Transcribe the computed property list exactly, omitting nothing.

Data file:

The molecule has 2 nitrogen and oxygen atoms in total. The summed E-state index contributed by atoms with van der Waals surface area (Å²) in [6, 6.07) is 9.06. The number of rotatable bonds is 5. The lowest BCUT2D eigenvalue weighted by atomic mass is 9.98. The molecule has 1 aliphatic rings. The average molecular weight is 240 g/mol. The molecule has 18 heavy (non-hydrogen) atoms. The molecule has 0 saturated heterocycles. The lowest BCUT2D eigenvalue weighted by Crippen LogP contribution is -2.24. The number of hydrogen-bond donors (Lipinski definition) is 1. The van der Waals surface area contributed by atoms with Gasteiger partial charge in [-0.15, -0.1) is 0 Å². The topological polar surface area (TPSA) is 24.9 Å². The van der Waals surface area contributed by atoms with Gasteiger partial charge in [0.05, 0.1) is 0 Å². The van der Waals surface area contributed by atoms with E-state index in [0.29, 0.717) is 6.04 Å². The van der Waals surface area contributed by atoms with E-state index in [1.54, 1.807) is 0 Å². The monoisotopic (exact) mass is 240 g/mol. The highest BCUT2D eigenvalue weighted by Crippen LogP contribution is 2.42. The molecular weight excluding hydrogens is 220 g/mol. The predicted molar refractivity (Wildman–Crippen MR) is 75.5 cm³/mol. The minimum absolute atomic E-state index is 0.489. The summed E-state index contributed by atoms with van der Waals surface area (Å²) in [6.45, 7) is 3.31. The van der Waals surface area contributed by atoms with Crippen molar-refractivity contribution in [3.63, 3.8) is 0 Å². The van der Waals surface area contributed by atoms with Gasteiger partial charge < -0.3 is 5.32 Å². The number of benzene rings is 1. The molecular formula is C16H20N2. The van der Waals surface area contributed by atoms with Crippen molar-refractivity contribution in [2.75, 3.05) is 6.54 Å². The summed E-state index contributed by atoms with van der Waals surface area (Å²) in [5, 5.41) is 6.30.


The molecule has 2 nitrogen and oxygen atoms in total. The summed E-state index contributed by atoms with van der Waals surface area (Å²) in [6, 6.07) is 9.06. The number of rotatable bonds is 5. The lowest BCUT2D eigenvalue weighted by atomic mass is 9.98. The molecule has 1 aliphatic rings. The average molecular weight is 240 g/mol. The molecule has 18 heavy (non-hydrogen) atoms. The molecule has 0 saturated heterocycles. The lowest BCUT2D eigenvalue weighted by Crippen LogP contribution is -2.24. The number of hydrogen-bond donors (Lipinski definition) is 1. The van der Waals surface area contributed by atoms with Gasteiger partial charge in [-0.15, -0.1) is 0 Å². The topological polar surface area (TPSA) is 24.9 Å². The van der Waals surface area contributed by atoms with Gasteiger partial charge in [0.05, 0.1) is 0 Å². The van der Waals surface area contributed by atoms with E-state index in [0.29, 0.717) is 6.04 Å². The van der Waals surface area contributed by atoms with E-state index in [1.54, 1.807) is 0 Å². The monoisotopic (exact) mass is 240 g/mol. The highest BCUT2D eigenvalue weighted by Crippen LogP contribution is 2.42. The molecular weight excluding hydrogens is 220 g/mol. The predicted molar refractivity (Wildman–Crippen MR) is 75.5 cm³/mol. The minimum absolute atomic E-state index is 0.489. The summed E-state index contributed by atoms with van der Waals surface area (Å²) in [6.45, 7) is 3.31. The van der Waals surface area contributed by atoms with Crippen molar-refractivity contribution in [3.63, 3.8) is 0 Å². The van der Waals surface area contributed by atoms with Gasteiger partial charge < -0.3 is 5.32 Å². The number of benzene rings is 1. The molecular formula is C16H20N2. The van der Waals surface area contributed by atoms with Crippen molar-refractivity contribution in [2.75, 3.05) is 6.54 Å². The summed E-state index contributed by atoms with van der Waals surface area (Å²) in [5, 5.41) is 6.30.